Killington World Cup a success

The Killington World Cup was a success with 30,000 spectators out to see the first FIS World Cup ski racing event held in the East in 25 years. The U.S. Ski and Snowboard Association thinks that enthusiasm will buoy future growth of alpine ski racing. USST member and World Cup and Olympic champ Mikaela Shiffrin was the big draw for the slalom and GS events, held Nov. 26-27, and she didn’t disappoint, winning the slalom and placing fifth in the GS.


“The success of Killington was the result of a strong partnership between the USSA, Killington and the International Ski Federation, all aligned in a common mission to grow our sport in America,” said USSA president and CEO Tiger Shaw. “We’ve introduced thousands and thousands of kids to the excitement of alpine ski racing. It could have a profound impact on the U.S. Ski Team over the next decade.”

The production of an eastern U.S. World Cup was part of a strategy by the USSA that began a decade ago to grow awareness of alpine ski racing across America with a return to the most densely populated area of ski fans. When a date opened up on the FIS World Cup calendar, the state of Vermont, and Killington in particular, rose to the top as an ideal venue.

“Producing a World Cup is a huge undertaking, especially in early season,” said Shaw. “We needed a resort with the existing ski area infrastructure, experienced personnel, and passion for the sport. We found all of that in Killington and its parent company Powdr Corp., which did a world class job in producing one of the greatest women’s events in the history of the tour.”

The resort itself benefitted from international media exposure, and resort leadership—past and present—were overwhelmingly pleased with how the event turned out.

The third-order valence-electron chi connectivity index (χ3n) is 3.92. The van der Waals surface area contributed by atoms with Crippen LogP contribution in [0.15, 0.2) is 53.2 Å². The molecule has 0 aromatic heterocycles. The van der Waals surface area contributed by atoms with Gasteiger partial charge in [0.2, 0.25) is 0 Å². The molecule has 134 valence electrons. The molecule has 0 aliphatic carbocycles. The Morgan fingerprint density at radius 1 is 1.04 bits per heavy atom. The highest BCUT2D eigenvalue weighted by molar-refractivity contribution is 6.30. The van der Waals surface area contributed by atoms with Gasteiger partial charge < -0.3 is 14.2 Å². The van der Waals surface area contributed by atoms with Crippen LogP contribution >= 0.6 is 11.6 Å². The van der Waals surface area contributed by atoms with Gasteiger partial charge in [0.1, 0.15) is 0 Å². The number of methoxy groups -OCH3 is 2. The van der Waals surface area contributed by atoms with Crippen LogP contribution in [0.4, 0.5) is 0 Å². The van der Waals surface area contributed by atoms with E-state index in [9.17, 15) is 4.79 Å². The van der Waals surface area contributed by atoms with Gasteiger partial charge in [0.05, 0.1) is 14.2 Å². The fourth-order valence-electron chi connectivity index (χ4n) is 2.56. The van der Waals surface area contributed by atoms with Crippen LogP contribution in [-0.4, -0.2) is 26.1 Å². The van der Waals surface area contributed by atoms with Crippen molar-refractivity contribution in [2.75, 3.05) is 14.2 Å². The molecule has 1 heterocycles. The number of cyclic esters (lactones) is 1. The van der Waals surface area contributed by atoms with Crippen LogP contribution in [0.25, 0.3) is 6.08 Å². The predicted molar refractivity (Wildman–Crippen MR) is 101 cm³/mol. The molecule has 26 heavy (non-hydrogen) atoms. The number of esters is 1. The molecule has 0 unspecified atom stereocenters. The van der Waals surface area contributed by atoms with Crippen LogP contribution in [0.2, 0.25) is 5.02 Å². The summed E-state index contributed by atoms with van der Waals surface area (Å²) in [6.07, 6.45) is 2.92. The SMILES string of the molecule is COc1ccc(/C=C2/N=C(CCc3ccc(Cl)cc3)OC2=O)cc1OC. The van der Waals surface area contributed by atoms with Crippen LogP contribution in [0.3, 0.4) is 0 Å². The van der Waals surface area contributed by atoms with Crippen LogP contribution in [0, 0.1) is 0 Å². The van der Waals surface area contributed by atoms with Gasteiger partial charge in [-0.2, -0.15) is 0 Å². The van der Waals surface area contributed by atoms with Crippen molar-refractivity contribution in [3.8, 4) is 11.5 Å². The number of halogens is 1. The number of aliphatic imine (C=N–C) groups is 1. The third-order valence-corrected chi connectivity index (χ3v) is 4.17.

“It was a smashing success in the ski world,” said Killington founder Pres Smith. “Vicariously, this becomes one of the great moments in my life of skiing.”

Killington president and GM Mike Solimano said it’s not just something for the resort to hang its hat on, but the local area, too. “The record-setting crowd, smooth race coordination, and inspirational athletic performances throughout our first World Cup weekend have the entire town of Killington gushing with pride,” he said. “I’m just so proud of the energy, teamwork and positivity that our staff and the entire community displayed. … I think our snowmakers, mountain operations, marketing and hospitality teams proved that they’re up for any challenge.”


The event received a strong boost on Sunday when Shiffrin took her 10th straight World Cup slalom win. Shiffrin attended Burke Mountain Academy in northern Vermont, so the home fans were especially supportive. The most support may have come from her 95-year-old grandmother, who had never been to one of Shiffrin’s races before.

The Lake Louise Women’s World Cup starts Friday December 2nd and will stage two Downhill races and a Super G. See the CBC Broadcast Schedule here.